2. Emile Griffith: 85-24-2 (23) with one no-contest – .205 knockout percentage
At his very best, Griffith had most of the tools a fighter could want: A ripped physique, a massive 72-inch reach on a 67 1/2-inch frame, excellent infighting talents, endless stamina and an above-average, though not impenetrable, chin. The only asset he lacked was a great punch but that didn’t stop Griffith from becoming a truly historic fighter.
KO magazine, THE RING’s onetime sister publication, had a category in its year-end awards that honored all-around fighters – the “Emile Griffith Steady But Unspectacular Trophy.” Yes, Griffith didn’t produce highlight reel knockouts but he still prospered because he listened to his trainer Gil Clancy and executed all the “little things” with absolute precision.
The results were beyond argument. Griffith logged 339 championship rounds, which remains the all-time record. He is one of a handful of fighters who won undisputed titles at welterweight and middleweight and he ruled both divisions on multiple occasions. Griffith duplicated fellow light puncher Jack Britton’s feat of three 147-pound title reigns and he twice won belts at 160.
The men he beat in title fights included Benny “Kid” Paret (twice), Gaspar Ortega, Ralph Dupas, Jorge Fernandez, Luis Rodriguez (twice), Dick Tiger, Joey Archer (twice) and Nino Benvenuti. He also achieved non-title victories over Tiger, Dupas, Fernandez (twice), Ortega, Denny Moyer (twice), Florentino Fernandez, Yama Bahama, Holly Mims, Andy Heilman, Stanley “Kitten” Hayward, Gyspy Joe Harris, Tom Bogs, Ernie “Indian Red” Lopez (twice), Max Cohen, Armando Muniz, Bennie Briscoe, Donato Paduano and Christy Elliott.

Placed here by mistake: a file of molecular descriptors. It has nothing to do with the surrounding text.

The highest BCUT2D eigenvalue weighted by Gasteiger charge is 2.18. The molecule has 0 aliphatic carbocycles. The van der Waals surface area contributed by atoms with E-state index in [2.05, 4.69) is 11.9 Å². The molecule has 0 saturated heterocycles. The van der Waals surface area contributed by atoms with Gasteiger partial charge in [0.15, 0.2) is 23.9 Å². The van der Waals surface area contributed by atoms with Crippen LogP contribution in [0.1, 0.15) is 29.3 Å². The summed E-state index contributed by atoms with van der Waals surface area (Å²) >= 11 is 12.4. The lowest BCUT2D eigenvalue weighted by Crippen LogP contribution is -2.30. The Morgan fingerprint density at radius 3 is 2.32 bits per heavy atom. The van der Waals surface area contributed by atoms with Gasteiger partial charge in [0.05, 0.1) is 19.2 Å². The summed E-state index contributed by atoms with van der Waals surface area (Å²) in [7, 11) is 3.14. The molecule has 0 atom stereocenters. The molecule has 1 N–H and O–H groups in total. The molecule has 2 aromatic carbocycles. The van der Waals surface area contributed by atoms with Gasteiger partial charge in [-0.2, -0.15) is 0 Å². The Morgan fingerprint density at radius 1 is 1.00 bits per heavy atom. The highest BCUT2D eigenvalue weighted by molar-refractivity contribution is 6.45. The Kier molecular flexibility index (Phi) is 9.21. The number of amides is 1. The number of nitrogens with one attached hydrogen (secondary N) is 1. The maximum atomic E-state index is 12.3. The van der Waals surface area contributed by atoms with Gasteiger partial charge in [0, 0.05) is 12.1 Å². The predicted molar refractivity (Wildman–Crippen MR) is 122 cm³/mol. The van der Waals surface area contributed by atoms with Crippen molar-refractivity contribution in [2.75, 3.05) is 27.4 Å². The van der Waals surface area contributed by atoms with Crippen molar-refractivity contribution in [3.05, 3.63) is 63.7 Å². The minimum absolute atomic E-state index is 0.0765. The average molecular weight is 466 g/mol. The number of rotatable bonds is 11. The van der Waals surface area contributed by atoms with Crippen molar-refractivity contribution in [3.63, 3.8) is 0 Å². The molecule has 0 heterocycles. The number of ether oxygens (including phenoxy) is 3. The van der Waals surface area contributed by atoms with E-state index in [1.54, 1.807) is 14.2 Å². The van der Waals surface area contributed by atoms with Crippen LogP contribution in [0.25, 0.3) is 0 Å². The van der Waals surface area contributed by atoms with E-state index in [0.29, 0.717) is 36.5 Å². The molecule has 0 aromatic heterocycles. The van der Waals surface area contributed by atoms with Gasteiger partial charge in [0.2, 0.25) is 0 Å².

Griffith’s attention to detail was such that he continued to push world-class opponents even deep into his 30s. In 1973, a 35-year-old Griffith nearly avenged a 14th round TKO loss by taking dominant middleweight champion Carlos Monzon to a close 15-round decision. At age 38, Griffith came within a whisper of dethroning WBC super welterweight titlist Eckhard Dagge in his native Germany.
Griffith’s honors were numerous. He won the Boxing Writers Association of America’s Fighter of the year award in 1963 and the same honor from THE RING in 1964. He was the losing half of the magazine’s 1967 Fight of the Year when he dropped the belt to Benvenuti in fight one of their classic trilogy.
Perhaps one major cause for his lack of knockouts was the one fight everyone points to when discussing Griffith – the 12th round TKO over Benny “Kid” Paret that led to the Cuban’s death 10 days later. From that point forward, it appeared that Griffith gained enough satisfaction from defeating his opponents rather than punishing them. The proof: Following the Paret knockout, his 11th, Griffith scored only 12 more in his final 81 fights.
That didn’t stop anyone from appreciating Griffith’s accomplishments. He was elected to the World Boxing Hall of Fame in 1984 and in 1989 he was named one of the charter inductees at the International Boxing Hall of Fame.